*Spoiler alert* This post contains a terrible quality video of me!
Last month I was invited to speak at BritMums blogging conference about styling photographs for blog posts and Instagram. Everyone who came to my session was so lovely and complimentary so I thought it would be a good idea to share a small section of my talk here, especially as a couple of you had asked me about this for an Ask Apartment Apothecary post. I hope it will help those people who are thinking about starting blogs or want to improve their styling skills – for everyone else, I hope you enjoy a ‘behind the scenes’ insight.
I went through some general styling rules at the beginning of my talk (maybe I will share those another day) and then showed this video of me setting up a styled dining table (it’s very basic styling – nothing too exciting and hopefully something everyone can relate to in one way or another) for blog photographs. Please forgive the horrendous quality as it’s the first video I’ve ever made and I stupidly didn’t ask anyone for help. The first thing to explain about styling something that is to be photographed is that what looks beautiful to the human eye does not necessarily translate to film. If I were to style a dining table for guests to eat at the process would be completely different. When I style something to be photographed I am not thinking about how it looks in ‘real life’ I am constantly thinking about how it will look on film. Have a look at my process…
When I am ready to take the final photographs of my styling, the shot choices I make will totally dictate how effective my styling looks. Here are a few tips (and please remember I am not a photographer!)…
1. Take shots from intended angle
As I was styling the table I always had in my mind that I was going to take the photographs from the right end of the table. The left end acts purely as a backdrop. Therefore, there is no point taking photographs from the left end as there is nothing to see there.
2. Make sure overhead shots are straight
There is no point in going to all of the effort to choose and place objects so carefully if you take a photograph at a skew-whiff angle. Make sure if you are doing an overhead shot that it is completely straight (straighten it up on photoshop if needs be). I had to partially stand on the table for the straight shot on the right.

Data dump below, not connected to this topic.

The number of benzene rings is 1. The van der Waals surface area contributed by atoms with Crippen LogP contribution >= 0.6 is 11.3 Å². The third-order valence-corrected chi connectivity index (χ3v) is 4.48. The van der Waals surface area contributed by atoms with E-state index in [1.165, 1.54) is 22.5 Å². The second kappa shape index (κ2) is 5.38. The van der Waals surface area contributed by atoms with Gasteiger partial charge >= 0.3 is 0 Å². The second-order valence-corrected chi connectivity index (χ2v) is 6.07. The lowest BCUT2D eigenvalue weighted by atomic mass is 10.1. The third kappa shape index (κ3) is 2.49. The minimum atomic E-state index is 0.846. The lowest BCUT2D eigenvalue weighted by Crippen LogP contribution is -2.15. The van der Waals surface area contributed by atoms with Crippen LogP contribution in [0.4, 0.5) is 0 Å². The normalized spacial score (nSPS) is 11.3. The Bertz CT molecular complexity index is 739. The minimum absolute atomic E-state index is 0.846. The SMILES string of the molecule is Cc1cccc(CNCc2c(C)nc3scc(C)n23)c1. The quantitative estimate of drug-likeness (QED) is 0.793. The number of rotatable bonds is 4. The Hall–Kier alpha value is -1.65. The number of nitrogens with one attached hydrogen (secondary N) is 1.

3. Take tight shots
When you style something you do not need to take big wide shots that capture all of the clutter and bits of random furniture, dog toy baskets and mirror reflections. Keep your shots tight, especially when photographing things in your own home, as you probably don’t have the benefit of studio-like surroundings.
4. Take shots head on
When taking a front-on shot you may need to kneel down, crouch down or move other furniture (I’m on my sofa for this shot) in order to make the shot straight. Don’t come at it from a strange angle because it will make the styling look strange too!
5. Focus on your styling
If you have styled something make sure you take pictures of the styling itself. I love my Ercol chairs and in ‘real life’ they look great round this table. However, if you take a photograph of all of them together they look heavy, bulky and dominant (far too many spindles all in one frame!). Focus on your styling, capture a slither of the chairs for context and the photo will be a lot more balanced.
6. Think about the perspective of objects
If you take a photograph of objects from certain angles you can capture unpleasant looking shapes. For example, my table is a rectangle but if you take a photo from the angle below it becomes a trapezium and looks quite ugly. Therefore, by taking a shot at a slightly lower angle and by capturing only half of the table top, I don’t create horrible shapes.
I hope all of that makes sense and is useful. I also spoke about quick fix ways of turning your home into a ‘studio’ so do let me know if anyone is interested in another post about that or general styling rules.